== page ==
How big will P2PE’s wings grow this year?

Brandon Benson, CISSP, QSA, P2PE-QSA
By: Brandon Benson
Point-to-Point-Encryption (P2PE) is a crucial part of payment security that the PCI Council recommends for all merchants. For more information on how P2PE works, check out this blog post. But is P2PE gaining purchase among businesses?

As a P2PE-QSA, there are five things I expect to see in 2015 with regard to P2PE solutions.

1. More solution providers will start offering P2PE

P2PEP2PE had a slow start. I didn’t see any traction in the first 1.5 years of its existence. The problem was, no solution providers wanted to go through the work required to create a P2PE solution. Now seven solution providers support P2PE, and I predict that number will double by the end of 2015.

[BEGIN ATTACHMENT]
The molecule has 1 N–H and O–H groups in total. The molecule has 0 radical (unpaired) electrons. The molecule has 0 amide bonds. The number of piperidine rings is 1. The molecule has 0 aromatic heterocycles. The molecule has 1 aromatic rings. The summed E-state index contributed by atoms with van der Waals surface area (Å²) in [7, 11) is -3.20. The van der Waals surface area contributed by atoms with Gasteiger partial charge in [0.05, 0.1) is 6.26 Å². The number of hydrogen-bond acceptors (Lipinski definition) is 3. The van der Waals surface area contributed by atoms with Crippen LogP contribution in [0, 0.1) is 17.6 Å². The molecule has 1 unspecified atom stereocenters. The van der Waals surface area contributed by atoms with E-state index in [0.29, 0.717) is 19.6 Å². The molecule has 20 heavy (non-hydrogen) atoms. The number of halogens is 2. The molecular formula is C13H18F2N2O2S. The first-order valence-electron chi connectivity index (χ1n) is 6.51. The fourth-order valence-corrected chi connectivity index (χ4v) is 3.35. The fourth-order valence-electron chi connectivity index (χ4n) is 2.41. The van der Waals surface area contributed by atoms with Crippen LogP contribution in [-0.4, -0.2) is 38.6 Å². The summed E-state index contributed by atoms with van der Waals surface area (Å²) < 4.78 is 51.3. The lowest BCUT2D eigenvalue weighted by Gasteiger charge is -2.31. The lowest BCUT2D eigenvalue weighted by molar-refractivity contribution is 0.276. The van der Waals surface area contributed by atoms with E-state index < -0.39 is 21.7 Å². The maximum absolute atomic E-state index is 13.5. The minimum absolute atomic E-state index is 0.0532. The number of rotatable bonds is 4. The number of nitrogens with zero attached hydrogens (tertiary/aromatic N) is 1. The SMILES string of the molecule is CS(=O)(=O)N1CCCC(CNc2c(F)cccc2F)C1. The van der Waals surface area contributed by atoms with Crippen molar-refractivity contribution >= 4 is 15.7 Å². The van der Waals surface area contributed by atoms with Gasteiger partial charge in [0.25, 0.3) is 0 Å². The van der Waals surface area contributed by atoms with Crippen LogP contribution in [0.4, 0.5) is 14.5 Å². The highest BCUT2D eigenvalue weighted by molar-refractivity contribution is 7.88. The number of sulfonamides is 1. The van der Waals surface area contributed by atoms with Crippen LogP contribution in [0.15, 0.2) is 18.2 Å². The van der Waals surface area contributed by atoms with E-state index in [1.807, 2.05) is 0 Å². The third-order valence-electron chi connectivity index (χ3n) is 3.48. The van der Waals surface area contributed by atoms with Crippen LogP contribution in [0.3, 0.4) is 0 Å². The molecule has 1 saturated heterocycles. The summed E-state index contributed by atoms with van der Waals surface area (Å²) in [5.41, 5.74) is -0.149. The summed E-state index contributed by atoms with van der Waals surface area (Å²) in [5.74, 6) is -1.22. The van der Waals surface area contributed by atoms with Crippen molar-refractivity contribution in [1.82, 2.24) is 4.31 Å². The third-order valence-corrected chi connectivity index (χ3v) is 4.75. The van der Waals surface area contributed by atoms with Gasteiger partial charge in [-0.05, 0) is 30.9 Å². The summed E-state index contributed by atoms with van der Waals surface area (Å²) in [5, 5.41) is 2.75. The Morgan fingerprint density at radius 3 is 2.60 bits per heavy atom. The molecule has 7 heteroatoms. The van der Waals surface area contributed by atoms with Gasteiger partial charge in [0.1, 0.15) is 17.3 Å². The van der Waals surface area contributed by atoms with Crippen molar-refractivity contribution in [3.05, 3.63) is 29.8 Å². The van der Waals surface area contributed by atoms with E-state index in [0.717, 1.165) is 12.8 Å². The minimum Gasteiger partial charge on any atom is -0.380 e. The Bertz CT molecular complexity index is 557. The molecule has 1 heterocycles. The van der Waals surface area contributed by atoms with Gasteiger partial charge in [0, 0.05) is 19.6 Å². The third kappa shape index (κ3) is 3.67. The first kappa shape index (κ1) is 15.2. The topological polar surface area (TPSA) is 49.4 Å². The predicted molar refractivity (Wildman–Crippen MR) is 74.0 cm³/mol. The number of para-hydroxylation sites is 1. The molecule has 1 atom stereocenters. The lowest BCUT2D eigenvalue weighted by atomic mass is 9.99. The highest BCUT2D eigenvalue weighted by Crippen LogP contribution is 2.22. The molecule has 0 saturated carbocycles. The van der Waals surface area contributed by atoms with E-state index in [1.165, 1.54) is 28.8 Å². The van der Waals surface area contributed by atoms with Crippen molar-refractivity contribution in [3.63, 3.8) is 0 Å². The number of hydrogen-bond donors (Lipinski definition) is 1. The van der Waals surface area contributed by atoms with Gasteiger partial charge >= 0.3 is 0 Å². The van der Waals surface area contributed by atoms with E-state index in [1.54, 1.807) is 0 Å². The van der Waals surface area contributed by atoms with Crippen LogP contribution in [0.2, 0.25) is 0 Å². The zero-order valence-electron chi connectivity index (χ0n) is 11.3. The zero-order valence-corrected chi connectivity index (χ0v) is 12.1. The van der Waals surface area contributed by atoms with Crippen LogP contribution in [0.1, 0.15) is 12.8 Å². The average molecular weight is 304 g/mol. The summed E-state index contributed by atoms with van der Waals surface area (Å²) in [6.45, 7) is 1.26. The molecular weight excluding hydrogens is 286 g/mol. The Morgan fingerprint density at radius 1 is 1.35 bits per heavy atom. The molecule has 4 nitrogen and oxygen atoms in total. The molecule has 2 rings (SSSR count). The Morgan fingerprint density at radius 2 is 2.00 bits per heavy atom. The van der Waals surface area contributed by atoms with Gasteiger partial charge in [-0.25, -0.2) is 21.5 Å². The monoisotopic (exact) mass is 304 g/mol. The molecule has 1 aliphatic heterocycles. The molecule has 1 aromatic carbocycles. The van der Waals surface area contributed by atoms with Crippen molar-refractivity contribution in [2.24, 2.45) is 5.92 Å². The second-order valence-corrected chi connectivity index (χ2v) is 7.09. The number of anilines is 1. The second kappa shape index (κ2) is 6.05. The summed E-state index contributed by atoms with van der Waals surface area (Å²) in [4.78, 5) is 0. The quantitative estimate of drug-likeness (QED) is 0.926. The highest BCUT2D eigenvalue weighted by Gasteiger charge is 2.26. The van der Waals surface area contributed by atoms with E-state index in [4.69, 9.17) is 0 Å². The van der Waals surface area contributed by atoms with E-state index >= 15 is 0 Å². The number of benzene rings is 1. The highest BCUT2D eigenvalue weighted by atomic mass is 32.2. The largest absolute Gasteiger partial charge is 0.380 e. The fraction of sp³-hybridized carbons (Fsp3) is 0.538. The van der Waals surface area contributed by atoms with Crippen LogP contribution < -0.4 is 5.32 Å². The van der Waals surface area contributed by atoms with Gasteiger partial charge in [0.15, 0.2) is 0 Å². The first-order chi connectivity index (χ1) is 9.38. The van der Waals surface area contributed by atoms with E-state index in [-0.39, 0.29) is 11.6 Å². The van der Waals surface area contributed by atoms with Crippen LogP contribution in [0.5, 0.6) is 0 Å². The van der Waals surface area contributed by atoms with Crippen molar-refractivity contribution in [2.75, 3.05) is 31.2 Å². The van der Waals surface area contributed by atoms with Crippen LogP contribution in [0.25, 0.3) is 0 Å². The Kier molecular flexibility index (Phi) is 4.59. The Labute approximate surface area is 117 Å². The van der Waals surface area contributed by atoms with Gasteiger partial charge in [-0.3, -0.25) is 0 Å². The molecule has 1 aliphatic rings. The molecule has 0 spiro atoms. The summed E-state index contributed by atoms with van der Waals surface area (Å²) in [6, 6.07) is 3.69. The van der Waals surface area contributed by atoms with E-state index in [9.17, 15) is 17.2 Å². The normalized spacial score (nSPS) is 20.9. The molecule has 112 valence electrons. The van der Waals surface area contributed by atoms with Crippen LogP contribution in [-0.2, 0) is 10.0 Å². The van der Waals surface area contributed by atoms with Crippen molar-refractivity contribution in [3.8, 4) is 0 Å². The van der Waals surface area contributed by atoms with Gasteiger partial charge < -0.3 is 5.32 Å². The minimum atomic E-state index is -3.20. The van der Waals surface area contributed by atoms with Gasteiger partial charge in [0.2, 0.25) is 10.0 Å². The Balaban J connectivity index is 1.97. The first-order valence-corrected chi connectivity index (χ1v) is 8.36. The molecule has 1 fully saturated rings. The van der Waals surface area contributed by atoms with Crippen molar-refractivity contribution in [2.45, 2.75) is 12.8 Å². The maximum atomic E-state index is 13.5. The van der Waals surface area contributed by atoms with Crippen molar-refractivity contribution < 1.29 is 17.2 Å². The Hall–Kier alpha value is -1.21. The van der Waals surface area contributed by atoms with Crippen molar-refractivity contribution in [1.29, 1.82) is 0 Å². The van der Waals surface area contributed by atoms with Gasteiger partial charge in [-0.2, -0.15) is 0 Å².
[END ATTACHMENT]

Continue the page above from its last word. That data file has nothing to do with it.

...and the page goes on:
Why am I so confident in P2PE?

A new P2PE standard (v.2.0) is being released this year, and service providers are trying to get on the bandwagon. 2014’s hacks led to more discussion of the future of security. P2PE was brought up by many security professionals as the recommended solution for merchants. Now, more merchants are specifically looking to make the switch to enjoy the security freedoms of P2PE (like reduced PCI scope, etc.)
As this method of security gains more popularity, service providers know that early providers of P2PE will have greater competitive advantage.

2. E2EE solutions will go out of style

Right now, merchants looking for encryption solutions are either adopting verified P2PE solutions, or they’re working with their acquirer to adopt an end-to-end encryption (E2EE) solution. E2EE solutions do not go through the rigorous P2PE validation from the PCI Council, but still offer end-to-end security on pin transaction security (PTS) devices.